SUPREME COURT ACCEPTS APPEAL IN BERG V. NATIONWIDE ON WHETHER SUPERIOR COURT ABUSED ITS DISCRETION IN REWEIGHING EVIDENCE (Pennsylvania Supreme Court)

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Of the thousands of statutory bad faith cases since section 8371’s creation, Berg v. Nationwide stands at the top of the list. The case started in 1998. One of the plaintiffs has since passed away. In 2014, Common Pleas Judge Jeffrey K. Sprecher awarded plaintiffs bad faith damages of $21,000,000. In 2018, the Superior Court reversed that $21,000,000 judgment.

This past Friday (March 29, 2019), the Supreme Court made known that the litigation will go into its third decade when it granted an appeal from that Superior Court decision, on the following three issues:

  1. [D]oes an appellate court abuse its discretion by reweighing and disregarding clear and convincing evidence introduced in the trial court upon which the trial court relied to enter a finding of insurance bad faith?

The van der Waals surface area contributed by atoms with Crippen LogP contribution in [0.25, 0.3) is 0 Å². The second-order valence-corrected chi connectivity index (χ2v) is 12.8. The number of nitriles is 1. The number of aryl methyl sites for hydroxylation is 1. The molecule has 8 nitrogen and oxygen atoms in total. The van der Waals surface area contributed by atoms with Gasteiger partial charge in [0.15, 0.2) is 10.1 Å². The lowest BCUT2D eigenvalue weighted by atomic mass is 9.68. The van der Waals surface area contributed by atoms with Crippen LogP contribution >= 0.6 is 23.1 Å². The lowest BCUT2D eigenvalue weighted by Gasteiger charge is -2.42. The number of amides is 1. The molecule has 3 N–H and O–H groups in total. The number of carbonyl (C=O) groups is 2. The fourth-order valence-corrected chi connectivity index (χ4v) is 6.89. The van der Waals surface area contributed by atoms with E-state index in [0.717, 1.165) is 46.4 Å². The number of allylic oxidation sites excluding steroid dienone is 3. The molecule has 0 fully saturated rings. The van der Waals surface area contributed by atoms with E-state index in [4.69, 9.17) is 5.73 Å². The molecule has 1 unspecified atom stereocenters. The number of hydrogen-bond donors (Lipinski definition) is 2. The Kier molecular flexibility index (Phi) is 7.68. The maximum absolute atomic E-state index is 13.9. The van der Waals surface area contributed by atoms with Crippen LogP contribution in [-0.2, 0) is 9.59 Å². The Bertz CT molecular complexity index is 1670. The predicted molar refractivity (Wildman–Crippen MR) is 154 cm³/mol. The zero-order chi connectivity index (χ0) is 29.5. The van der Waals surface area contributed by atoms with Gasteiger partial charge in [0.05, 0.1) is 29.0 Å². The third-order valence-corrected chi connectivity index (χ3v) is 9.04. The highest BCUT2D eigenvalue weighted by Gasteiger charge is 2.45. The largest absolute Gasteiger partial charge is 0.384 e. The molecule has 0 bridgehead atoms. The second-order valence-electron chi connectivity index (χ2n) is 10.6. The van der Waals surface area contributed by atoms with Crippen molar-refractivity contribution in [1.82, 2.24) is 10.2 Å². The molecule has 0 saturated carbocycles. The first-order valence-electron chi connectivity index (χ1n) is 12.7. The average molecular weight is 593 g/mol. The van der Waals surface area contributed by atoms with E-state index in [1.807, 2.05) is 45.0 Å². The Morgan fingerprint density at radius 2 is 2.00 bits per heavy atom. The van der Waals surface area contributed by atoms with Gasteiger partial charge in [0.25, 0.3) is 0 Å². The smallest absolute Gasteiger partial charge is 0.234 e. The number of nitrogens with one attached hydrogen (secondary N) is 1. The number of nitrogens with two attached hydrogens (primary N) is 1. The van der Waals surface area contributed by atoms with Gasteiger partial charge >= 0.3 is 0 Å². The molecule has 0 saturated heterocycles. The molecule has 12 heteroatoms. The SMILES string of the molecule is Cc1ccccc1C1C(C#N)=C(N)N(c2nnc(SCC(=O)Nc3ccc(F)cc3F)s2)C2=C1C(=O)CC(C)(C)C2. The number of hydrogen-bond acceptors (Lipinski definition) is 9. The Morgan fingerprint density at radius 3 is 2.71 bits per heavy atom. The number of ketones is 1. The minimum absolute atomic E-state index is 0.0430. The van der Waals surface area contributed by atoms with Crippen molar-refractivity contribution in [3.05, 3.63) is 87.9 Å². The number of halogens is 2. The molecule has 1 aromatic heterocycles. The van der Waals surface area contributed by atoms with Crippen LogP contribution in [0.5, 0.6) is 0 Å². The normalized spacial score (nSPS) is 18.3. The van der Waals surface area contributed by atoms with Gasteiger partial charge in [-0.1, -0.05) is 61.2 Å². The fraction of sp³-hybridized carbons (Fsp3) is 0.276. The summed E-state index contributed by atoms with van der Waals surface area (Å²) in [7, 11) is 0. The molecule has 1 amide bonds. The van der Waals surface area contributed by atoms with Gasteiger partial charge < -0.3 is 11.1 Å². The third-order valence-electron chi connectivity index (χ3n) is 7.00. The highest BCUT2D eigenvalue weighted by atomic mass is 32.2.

2. [D]id the Superior Court abuse its discretion by reweighing and disregarding clear and competent evidence upon which the trial court relied to support its finding of insurance bad faith [pursuant to the standard set forth in Rancosky v. Washington Nat’l Ins Co., 170 A.3d 364 (Pa. 2017)]?

  3. Does an insurer that elects under an insurance contract to repair collision damage to a motor vehicle, rather than pay the insured the fair value of the loss directly, have a duty to return the motor vehicle to its insured in a safe and serviceable condition pursuant to national insurance standards, and pursuant to its duty of good faith and fair dealing?

The Order granting the petition on these three issues can be found here, in Berg v. Nationwide Mutual Insurance Co., No. 569 MAL 2018 (Pa. Mar. 29, 2019).

A summary of the Superior Court’s 2018 decision is posted here, and amendment thereto is posted here.

A summary of Judge Sprecher’s 2014 trial court decision awarding $21,000,000 can be found here.

Judge Sprecher’s ruling followed an earlier 2012 Superior Court decision in Berg, summarized here. This 2012 opinion has proven influential. A quick Lexis search shows it being cited 70 times.

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